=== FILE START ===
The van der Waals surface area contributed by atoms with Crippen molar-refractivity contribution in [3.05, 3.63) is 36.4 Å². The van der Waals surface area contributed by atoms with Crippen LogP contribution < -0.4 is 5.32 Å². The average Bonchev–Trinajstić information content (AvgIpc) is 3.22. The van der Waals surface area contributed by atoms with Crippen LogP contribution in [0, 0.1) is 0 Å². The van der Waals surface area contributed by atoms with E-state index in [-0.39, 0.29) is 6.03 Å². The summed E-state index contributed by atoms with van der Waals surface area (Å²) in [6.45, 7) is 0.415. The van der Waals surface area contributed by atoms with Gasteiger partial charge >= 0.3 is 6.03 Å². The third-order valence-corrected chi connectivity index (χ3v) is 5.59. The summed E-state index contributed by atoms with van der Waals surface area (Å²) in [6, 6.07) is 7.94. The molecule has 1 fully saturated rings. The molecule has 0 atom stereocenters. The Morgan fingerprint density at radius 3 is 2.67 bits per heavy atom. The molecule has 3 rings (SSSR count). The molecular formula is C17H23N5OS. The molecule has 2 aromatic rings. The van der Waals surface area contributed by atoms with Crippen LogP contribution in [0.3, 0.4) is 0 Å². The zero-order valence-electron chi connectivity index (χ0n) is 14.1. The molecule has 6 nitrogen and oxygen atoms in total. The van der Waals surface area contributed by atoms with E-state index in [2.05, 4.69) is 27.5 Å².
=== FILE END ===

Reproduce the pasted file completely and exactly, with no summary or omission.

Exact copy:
The van der Waals surface area contributed by atoms with Crippen molar-refractivity contribution in [3.05, 3.63) is 36.4 Å². The van der Waals surface area contributed by atoms with Crippen LogP contribution < -0.4 is 5.32 Å². The average Bonchev–Trinajstić information content (AvgIpc) is 3.22. The van der Waals surface area contributed by atoms with Crippen LogP contribution in [0, 0.1) is 0 Å². The van der Waals surface area contributed by atoms with E-state index in [-0.39, 0.29) is 6.03 Å². The summed E-state index contributed by atoms with van der Waals surface area (Å²) in [6.45, 7) is 0.415. The van der Waals surface area contributed by atoms with Gasteiger partial charge >= 0.3 is 6.03 Å². The third-order valence-corrected chi connectivity index (χ3v) is 5.59. The summed E-state index contributed by atoms with van der Waals surface area (Å²) in [6, 6.07) is 7.94. The molecule has 1 fully saturated rings. The molecule has 0 atom stereocenters. The Morgan fingerprint density at radius 3 is 2.67 bits per heavy atom. The molecule has 3 rings (SSSR count). The molecular formula is C17H23N5OS. The molecule has 2 aromatic rings. The van der Waals surface area contributed by atoms with Crippen LogP contribution in [0.3, 0.4) is 0 Å². The zero-order valence-electron chi connectivity index (χ0n) is 14.1. The molecule has 6 nitrogen and oxygen atoms in total. The van der Waals surface area contributed by atoms with E-state index in [2.05, 4.69) is 27.5 Å².